The International Tennis Federation has defended its Davis Cup competition following a proposal by leading men's players for a World Cup-style tournament.
“This proposal, also shown to the ITF, has some interesting elements and, of course, timely branding, given the current worldwide fascination with the 2010 FIFA World Cup. It also has many challenges that must be faced if it is to succeed,” the ITF said.
“Everyone is in agreement that a nation vs nation format is very attractive, something Davis Cup has recognised for over a century, and only time will tell if a new competition can earn a regular place in the tennis calendar.”
The Davis Cup has been in existence for 110 years and pits countries against each other over several weekends during the tennis season. Many top players skip Davis Cup weekends to take time off during the packed tennis calendar.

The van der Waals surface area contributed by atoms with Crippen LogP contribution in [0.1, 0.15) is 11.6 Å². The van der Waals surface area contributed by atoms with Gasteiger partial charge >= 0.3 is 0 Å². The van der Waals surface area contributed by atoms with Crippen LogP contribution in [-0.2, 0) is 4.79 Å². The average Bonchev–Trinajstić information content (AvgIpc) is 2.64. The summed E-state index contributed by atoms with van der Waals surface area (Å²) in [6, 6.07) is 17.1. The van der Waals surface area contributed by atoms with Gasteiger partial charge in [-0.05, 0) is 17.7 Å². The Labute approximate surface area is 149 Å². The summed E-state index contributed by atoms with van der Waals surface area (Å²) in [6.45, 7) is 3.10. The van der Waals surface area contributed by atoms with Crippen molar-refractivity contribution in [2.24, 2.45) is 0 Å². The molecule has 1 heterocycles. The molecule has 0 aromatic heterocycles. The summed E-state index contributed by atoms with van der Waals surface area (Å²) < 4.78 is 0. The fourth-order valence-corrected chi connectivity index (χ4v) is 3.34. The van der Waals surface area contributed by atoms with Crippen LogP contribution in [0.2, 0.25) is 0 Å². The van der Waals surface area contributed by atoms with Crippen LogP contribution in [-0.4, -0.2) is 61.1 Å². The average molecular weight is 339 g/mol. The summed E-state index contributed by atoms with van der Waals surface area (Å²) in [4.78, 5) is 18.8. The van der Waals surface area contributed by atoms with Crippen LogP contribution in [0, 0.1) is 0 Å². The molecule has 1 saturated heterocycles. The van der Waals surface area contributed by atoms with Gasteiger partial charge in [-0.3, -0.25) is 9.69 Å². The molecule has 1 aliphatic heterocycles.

The World Cup would likely be a 10-day biennial tournament played at a single venue.
The Davis Cup has weathered other major changes in the game, including the move to professionalism in 1968 and the advent of the men's ATP tour.
“While Davis Cup has evolved and modernised over the years, it has not lost its intrinsic values based around the home-and-away format that attracts great support from fans, sponsors, television and the players themselves who enjoy playing in front of their home country fans,” the ITF said.
The ITF also noted that it has a five-year contract with the ATP World Tour “guaranteeing dates and ranking points.” The idea has been shown to organisers of three of the four tennis Grand Slam events.
Australian Open tournament director Craig Tiley told The Times he thought the concept was innovative and would help grow participation in the sport.